Mob Experts on The Sopranos, Week 11

What Was With That Dream Sequence?
Talking television.
May 17 2004 11:17 AM

Mob Experts on The Sopranos, Week 11

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Dear Jerry,

Jeff won't be with us today, so it's just us Jerrys who will dissect, decipher, and decry what we saw last night in Week 11 of The Sopranos. Before I get to what I think I saw, I'd like to correct a misstatement I made last week concerning Silvio, whom I described as a totally useless underboss. A reader contacted me and pointed out—correctly, according to the official HBO Sopranos Web site—that Silvio is Tony's consigliere, not his underboss. I should have described Silvio as a totally useless consigliere.

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As soon as I wrote that, it occurred to me that last night Silvio—bless his devotion to Tony—did provide some useful service, even though we didn't see him. I believe that was Silvio's voice we heard on Tony's voice mail at the Plaza, reporting that New York consigliere Angelo Garepe had been whacked in retaliation for Joey Peeps. I was sorry to see the old guy get it—there certainly were more culpable members of Little Carmine's group who deserved to get rubbed out before he did—but it made sense for Johnny Sack to target him. He was old, on parole, not likely to be carrying a piece—all around a not very dangerous endeavor. Reminds me of one of the early hits in the Colombo war: Black Sam Nastasi was a 78-year-old gambler who was blown away while playing cards. Like Angelo, Black Sam had no clue he was about to get it.

I know I've mentioned this before, but real wiseguys—especiallyNew Yorkwiseguys—don't generally ask mob wannabes from the Garden State to do their dirty work. They take pride in doing it themselves. And on those rare occasions when they do look for help—John Gotti did so 1989, and John Riggi (the boss of the real Sopranos, the DeCavalcantes, who did the deed) told his guys "This is a favor for John Gotti. It will put us on the map"—they would NEVER pay for the work. It's a favor. It gets recorded in the "favor bank," which can be drawn on when a reciprocal favor is needed. It would be an insult to give a wiseguy, even a wannabe wisegugy from New Jersey, money for doing it.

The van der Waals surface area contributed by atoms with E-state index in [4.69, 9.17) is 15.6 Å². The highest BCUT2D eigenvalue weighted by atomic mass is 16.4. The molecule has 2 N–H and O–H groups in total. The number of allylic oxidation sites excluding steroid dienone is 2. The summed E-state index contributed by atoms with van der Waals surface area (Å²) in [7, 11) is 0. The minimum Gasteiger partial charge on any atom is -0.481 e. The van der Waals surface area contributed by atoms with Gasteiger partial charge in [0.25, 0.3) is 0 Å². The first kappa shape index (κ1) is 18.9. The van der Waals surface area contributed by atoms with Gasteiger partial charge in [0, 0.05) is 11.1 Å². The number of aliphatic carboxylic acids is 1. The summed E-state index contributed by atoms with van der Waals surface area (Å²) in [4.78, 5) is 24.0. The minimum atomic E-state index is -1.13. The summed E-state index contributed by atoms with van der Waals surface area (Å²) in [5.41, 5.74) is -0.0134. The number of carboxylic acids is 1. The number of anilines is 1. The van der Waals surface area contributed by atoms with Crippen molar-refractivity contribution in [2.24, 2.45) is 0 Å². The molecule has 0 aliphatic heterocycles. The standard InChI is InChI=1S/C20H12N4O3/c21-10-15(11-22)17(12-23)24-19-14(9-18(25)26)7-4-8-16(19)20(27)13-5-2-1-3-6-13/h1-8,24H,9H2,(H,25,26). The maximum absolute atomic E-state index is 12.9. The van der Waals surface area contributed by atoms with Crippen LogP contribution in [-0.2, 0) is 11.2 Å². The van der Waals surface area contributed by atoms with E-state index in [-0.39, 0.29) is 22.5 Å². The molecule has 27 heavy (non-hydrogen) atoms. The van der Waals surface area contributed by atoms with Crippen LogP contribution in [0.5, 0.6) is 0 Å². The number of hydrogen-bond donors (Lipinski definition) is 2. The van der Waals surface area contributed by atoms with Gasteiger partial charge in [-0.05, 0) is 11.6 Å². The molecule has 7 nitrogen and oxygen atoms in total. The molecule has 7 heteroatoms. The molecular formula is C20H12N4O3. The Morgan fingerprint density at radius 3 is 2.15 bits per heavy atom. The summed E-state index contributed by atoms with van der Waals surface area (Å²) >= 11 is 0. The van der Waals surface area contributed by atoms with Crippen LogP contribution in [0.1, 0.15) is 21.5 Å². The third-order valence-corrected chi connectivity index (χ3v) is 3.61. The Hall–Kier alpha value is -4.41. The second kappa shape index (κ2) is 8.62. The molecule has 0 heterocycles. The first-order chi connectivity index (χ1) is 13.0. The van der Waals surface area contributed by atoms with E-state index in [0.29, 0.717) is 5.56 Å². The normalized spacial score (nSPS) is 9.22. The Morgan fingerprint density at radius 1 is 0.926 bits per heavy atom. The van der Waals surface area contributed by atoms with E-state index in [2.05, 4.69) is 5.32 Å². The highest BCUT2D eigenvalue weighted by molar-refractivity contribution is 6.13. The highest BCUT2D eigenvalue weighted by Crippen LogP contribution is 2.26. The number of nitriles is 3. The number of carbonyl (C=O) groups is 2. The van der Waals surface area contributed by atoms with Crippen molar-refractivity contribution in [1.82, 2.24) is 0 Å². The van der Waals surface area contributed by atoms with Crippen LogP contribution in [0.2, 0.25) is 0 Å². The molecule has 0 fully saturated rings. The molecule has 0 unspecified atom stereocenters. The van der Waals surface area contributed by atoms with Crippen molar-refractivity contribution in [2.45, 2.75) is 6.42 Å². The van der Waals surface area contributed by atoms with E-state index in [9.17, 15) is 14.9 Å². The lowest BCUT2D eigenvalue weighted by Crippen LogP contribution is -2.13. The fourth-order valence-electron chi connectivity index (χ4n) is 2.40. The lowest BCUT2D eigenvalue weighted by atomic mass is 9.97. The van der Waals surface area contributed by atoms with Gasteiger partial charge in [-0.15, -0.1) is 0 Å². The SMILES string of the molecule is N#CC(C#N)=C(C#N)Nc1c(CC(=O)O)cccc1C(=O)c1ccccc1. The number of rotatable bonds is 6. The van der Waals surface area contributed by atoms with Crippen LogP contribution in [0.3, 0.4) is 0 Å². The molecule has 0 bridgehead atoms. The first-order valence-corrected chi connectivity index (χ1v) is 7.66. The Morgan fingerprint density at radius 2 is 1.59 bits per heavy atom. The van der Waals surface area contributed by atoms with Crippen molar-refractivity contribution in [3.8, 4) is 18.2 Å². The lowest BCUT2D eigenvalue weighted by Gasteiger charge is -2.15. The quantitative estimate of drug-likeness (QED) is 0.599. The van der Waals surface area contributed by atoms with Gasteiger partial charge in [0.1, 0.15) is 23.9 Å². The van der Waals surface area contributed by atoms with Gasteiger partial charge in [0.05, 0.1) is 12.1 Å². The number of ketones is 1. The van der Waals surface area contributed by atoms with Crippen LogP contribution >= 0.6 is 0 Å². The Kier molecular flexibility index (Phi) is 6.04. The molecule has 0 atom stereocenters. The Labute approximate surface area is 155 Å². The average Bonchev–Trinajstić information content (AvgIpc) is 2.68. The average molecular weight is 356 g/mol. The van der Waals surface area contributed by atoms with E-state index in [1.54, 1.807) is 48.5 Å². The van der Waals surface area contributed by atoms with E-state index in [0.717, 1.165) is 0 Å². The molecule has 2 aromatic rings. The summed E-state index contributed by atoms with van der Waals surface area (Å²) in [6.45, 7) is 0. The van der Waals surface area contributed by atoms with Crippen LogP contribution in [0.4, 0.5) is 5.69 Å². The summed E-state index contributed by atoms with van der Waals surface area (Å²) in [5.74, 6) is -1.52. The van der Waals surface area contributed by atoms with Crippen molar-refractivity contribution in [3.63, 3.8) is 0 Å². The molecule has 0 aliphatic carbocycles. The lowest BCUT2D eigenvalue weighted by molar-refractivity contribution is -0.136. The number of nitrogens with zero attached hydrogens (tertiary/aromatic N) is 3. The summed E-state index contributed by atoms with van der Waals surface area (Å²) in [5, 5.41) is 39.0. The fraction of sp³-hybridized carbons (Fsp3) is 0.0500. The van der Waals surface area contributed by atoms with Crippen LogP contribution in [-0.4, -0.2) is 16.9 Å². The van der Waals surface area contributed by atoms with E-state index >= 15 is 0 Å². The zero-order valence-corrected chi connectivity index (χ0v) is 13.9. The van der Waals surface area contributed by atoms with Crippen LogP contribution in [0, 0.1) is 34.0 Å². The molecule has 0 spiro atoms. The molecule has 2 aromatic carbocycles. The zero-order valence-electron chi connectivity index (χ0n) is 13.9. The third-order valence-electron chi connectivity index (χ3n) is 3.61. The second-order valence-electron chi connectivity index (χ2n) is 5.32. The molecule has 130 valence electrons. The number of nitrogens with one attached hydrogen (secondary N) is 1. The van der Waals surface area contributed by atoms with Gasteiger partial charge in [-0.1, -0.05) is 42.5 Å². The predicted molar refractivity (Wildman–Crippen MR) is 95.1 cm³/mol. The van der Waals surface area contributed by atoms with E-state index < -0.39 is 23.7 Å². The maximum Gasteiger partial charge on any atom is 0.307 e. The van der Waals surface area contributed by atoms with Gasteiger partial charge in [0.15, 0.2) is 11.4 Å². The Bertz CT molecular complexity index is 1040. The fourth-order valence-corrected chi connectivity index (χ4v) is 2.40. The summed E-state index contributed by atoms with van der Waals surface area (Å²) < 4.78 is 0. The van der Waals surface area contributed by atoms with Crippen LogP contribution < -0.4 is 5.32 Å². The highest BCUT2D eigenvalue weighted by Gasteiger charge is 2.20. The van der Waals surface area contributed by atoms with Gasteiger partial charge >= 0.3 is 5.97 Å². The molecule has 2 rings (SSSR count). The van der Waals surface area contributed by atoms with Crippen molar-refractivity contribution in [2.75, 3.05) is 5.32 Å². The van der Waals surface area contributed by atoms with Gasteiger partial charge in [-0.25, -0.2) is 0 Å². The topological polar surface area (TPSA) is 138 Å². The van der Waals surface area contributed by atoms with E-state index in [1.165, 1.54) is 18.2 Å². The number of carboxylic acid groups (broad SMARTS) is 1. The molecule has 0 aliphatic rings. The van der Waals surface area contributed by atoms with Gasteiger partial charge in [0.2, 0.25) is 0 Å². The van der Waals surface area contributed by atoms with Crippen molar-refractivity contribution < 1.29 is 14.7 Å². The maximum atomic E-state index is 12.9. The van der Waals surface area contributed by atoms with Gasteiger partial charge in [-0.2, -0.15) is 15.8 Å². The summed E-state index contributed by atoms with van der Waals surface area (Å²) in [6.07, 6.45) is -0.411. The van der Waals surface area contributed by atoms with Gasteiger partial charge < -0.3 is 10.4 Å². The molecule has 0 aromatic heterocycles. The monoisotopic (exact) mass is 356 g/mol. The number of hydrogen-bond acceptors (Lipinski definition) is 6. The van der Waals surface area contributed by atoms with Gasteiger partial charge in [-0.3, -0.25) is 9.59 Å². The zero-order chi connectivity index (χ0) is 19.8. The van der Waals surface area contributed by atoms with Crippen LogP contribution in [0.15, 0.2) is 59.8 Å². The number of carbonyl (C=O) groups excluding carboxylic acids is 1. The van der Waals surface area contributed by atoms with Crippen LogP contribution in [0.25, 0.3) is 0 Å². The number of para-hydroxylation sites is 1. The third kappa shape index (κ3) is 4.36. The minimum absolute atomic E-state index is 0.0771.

Before I get to the tediously looooooooooong dream sequence, I want to mention that there were, as usual, a couple of great one-liners last night. My favorite was Tony listing all the reasons why it would be great if he could snare Charmaine Bucco away from old friend Artie: "… Plus, she's a licensed notary public!" And that line came on the heels of Tony's complaints about all of his problems revolving around the comare he was screwing—in real life as opposed to his dreams, I think—Valentina, who had set herself on fire and was in the hospital. First there was the annoying "smell of burning hair" that lingered with him for days, and then, "Why the fuck does this shit always happen to me?

As for Tony's dream, well, he finally realized he has to whack cousin Tony B.; it also gave David Chase an opportunity to give a little payday to all the actors whose characters had been killed off during the years. I must have missed the episode featuring the guy sitting in the back seat of the car with Tony when Tony said he knew he was dreaming. Whomever he was, he had a nice line, that I am sure was in some way relevant to the way he died, "I got no opinion on that, one way or the other."

Where is Jeff when we need him?

So, what'd you think, Jerry?

Later,

Jerry

Jerry Capeci is author ofThe Complete Idiot's Guide to the Mafia and Jerry Capeci's Gang Land: Fifteen Years of Covering the Mafia. His weekly column about organized crime, "Gang Land," appears in theNew York Sun and at www.ganglandnews.com.

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